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Lyricist Lounge 2 Explicit Lyrics

3.7 out of 5 stars 39 customer reviews

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Audio CD, Explicit Lyrics, November 28, 2000
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Editorial Reviews

Product Description

Classic Rawkus Album On Cd Lyricist Lounge was the name of an illegal New York hip hop event that launched the careers of artists such as Notorious Big, p Diddy, mop, Eminem, Mobb Deep & many more

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Biggie is back again--freestyling like only a dead man can on the intro to this second volume culled from the archives of NYC's Lyricist Lounge. You have to wonder why hip-hop can't let the man rest in peace? Must be something to do with the papers. Same could be said of this record's transparent attempt to keep a franchise alive and help push the Rawkus label further into mainstream consciousness. Aside from the aforementioned intro and Q-Tip's "live" outro, there's precious little evidence that the Lyricist Lounge is, in actuality, a freestyle forum with a monthly live event in New York City. The pairings of established and lesser MCs are suitably uninspired: Big Noyd and Prodigy's "The Grimy Way" and Royce Da 5'9"s "Let's Grow" even sound as if they're retreading 1980s retro-synth soundtracks. And, predictably, Mos Def (Rawkus's would-be prophet and biggest seller) is all over the record. He pairs up first with Ghostface Killah (on the previously released "Ms Fat Booty" remix), then with Pharoahe Monch and Nate Dogg (on "Oh No"), and cameos on the Gang Starr remix of Macy Gray's "I've Committed Murder." It seems that the only people that really get it are Last Emperor and RZA, whose resurrected creature-feature "He Lives" performs radical psychic surgery on this comp's rotting corpse. --Chris Campion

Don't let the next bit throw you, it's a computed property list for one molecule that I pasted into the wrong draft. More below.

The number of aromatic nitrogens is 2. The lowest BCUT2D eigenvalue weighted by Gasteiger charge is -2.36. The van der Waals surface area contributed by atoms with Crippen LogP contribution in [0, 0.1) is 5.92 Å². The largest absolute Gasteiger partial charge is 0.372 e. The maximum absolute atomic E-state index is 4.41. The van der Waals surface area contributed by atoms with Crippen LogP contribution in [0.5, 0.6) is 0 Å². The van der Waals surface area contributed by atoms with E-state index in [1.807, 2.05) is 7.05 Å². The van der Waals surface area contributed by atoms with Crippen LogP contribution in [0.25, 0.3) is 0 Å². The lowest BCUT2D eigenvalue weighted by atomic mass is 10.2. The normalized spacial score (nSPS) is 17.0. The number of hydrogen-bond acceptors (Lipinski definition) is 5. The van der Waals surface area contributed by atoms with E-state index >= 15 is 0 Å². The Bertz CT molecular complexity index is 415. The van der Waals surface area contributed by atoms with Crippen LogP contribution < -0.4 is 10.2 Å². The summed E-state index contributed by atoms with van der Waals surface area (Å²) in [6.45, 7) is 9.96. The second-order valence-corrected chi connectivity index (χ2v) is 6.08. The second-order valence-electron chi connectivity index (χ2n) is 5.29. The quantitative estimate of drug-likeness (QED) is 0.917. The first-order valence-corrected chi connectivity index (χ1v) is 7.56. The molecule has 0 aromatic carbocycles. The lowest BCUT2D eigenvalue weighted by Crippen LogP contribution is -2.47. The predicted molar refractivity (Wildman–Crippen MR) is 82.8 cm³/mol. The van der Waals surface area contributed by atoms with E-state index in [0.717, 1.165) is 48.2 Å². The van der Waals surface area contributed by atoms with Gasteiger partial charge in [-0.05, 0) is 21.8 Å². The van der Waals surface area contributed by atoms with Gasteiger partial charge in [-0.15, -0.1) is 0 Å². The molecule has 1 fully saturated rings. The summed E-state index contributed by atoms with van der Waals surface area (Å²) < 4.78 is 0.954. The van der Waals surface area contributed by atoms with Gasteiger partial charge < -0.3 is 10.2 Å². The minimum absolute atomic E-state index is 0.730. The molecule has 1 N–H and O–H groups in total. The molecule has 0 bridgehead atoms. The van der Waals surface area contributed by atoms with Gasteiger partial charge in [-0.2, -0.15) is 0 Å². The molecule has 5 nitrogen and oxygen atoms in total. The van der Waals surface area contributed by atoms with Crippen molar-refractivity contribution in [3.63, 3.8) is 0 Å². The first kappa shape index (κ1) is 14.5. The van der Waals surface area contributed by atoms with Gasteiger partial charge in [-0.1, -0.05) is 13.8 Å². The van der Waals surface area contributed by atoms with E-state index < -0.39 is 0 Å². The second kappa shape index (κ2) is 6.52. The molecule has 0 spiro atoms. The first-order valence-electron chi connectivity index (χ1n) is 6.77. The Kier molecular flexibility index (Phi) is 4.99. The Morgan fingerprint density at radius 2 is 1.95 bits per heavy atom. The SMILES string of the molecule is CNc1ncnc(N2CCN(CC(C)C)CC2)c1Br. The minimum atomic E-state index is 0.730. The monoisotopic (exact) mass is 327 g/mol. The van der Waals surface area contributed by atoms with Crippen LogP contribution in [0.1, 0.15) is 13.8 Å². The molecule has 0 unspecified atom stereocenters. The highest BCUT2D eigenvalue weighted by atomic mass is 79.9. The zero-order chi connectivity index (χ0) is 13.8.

Track Listings

Disc: 1

  1. 16 Bars - Notorious B.I.G.
  2. Oh No - Mos Def/Pharoache Monch
  3. Makin' It Blend - Q-Tip/Words
  4. Get Up - Cocoa Brovaz
  5. Get That Dough - Beanie Sigel
  6. Let's Grow - Royce Da 5'9in
  7. Ms. Fat Booty 2 - Mos Def/Ghostface Killah
  8. W.K.Y.A. - Saukrates
  9. Sharp Shooters - Talib Kweli/Dead Prez
  10. Lengendary Street Team - Kool G Rap/M.O.P.
  11. The Grimy Way - Big Noyd/Prodigy
  12. Battle - Erick Sermon
  13. Da Cipha Interlude
  14. Still Here - Big L
  15. Right And Exact - Dilated Peoples
  16. Watcha - Master Fuol
  17. I've Committed Murder (Gang Starr Remix) - Macy Gray
  18. Outro Live At The Lounge - Q-Tip
  19. Unknown
  20. Unknown
  21. Unknown
  22. Unknown
  23. Unknown
  24. Unknown
  25. Unknown
  26. Unknown
  27. Unknown
  28. Unknown
  29. Unknown
  30. Unknown
  31. Unknown
  32. Unknown
  33. Unknown
  34. Unknown
  35. Unknown
  36. Unknown
  37. Unknown
  38. Bonus Track


Product Details

  • Audio CD (November 28, 2000)
  • Original Release Date: January 1, 2000
  • Number of Discs: 1
  • Format: Explicit Lyrics